Used Ford Focus Estate 2004 - 2011 review

Category: Estate car

A great estate at a great price

Ford Focus Estate (04 - 11)
  • Ford Focus Estate (04 - 11)
  • Ford Focus Estate (04 - 11)
Used Ford Focus Estate 2004 - 2011 review
Star rating

What's the used Ford Focus estate like?

A cracking load-carrier at prices you'll like, the Focus hatch may be the best of the range to drive, but the estate versions are not far behind.

Drivers will love the way it responds to the controls, particularly the steering, which lets you thread through bends and place the car just where you want it to be.


A great estate at a great price

  • It's practical, roomy
  • and cheap to run
  • The ride is stiff at low speeds

LX and Ghia models give a more comfortable ride than the sportier Zetec, Sport or Titanium, but they all jolt over the bumps in town. The engines are quiet, but too much road noise enters the cabin.

It's exceptionally comfortable for driver and passengers, too, and room in the back is generous, though not class-leading.

If you're watching the pennies, the Focus's reliability and cheap servicing will make you smile. But, think carefully about how old a car you buy. Most models have lost almost two-thirds of their value by their third birthday, so a nearly new car may not be such a bargain. But, if you look at it another way, a three-year-old Focus is great value.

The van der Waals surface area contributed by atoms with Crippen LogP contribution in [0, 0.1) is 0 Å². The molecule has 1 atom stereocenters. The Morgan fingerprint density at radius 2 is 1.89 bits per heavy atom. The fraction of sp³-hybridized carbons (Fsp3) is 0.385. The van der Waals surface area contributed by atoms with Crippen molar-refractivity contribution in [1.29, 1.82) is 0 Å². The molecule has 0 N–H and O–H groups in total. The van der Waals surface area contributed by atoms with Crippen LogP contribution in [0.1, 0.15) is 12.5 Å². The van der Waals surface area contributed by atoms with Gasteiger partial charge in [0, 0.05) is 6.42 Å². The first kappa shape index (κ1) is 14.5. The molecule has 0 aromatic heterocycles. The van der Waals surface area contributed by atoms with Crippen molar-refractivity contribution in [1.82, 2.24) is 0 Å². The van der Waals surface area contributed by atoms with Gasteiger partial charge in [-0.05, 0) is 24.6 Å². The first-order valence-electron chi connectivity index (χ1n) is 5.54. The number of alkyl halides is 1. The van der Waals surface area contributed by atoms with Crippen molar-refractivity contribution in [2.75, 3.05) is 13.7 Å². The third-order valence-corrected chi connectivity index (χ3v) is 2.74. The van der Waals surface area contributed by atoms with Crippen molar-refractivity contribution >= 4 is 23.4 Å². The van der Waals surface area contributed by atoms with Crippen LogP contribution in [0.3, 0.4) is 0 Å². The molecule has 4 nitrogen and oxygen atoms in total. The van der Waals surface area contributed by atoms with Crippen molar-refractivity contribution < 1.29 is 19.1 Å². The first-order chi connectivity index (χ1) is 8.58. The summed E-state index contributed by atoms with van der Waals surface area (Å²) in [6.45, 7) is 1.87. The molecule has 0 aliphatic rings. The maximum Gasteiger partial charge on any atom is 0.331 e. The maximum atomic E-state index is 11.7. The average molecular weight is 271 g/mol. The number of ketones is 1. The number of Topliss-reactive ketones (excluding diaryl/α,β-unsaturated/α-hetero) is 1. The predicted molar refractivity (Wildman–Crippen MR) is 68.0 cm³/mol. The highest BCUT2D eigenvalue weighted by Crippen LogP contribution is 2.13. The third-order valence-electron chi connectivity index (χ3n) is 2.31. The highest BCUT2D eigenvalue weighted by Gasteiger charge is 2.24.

Ownership cost

What used Ford Focus estate will I get for my budget?

How much does it cost to run a Ford Focus estate?

Ford has a well-earned reputation for making its cars cheap to run and the Focus estate continues the good work.

Annual servicing is cheap and easy. What's more, any self-respecting garage should be able to tackle it with ease, so you needn't pay Ford-dealer rates. The Focus is also renowned for its reliability and its happy ability to rack up huge mileages without needing major work. When parts eventually do need replacing, they usually cost less than most.

Insurance is cheap: most models are in groups 5, 6,or 7 and even the 2.0 petrol models are only in group 10. And, fuel economy is impressive, too: diesels manage up to 60mpg overall, while the most frugal petrol engine, the 113bhp 1.6, achieves up to 42mpg and even the 2.0 nears up to 40mpg day-to-day. Early depreciation is high, but slows after the three-year mark, so do your sums carefully before buying a nearly new car.

Our recommendations

Which used Ford Focus estate should I buy?

The big range spans seven engines and six trim levels. The 1.6 diesel and petrols power most of the cars cars in the used market and, as you'd expect, they make the most sensible buys. However, the 108bhp version of the diesel is better in every way than the 89bhp engine.

The 1.8 and 2.0 diesel and 2.0 petrols that complete the line-up are all sound, but not really worth the extra you'll pay for them.

Every Focus is well equipped, but you should avoid the entry-level Studio model because it lacks the air-con, CD player and curtain airbags you'll find in other models.

Move up one step to the LX and Zetec and you'll find excellent specification at keen prices - the LX has more comfort comforts, while the Zetec has a few sporty add-ons.

Overall, we'd pick a 1.6 petrol in LX trim - which also happens to be the most widely available model.


What alternatives should I consider to a used Ford Focus estate?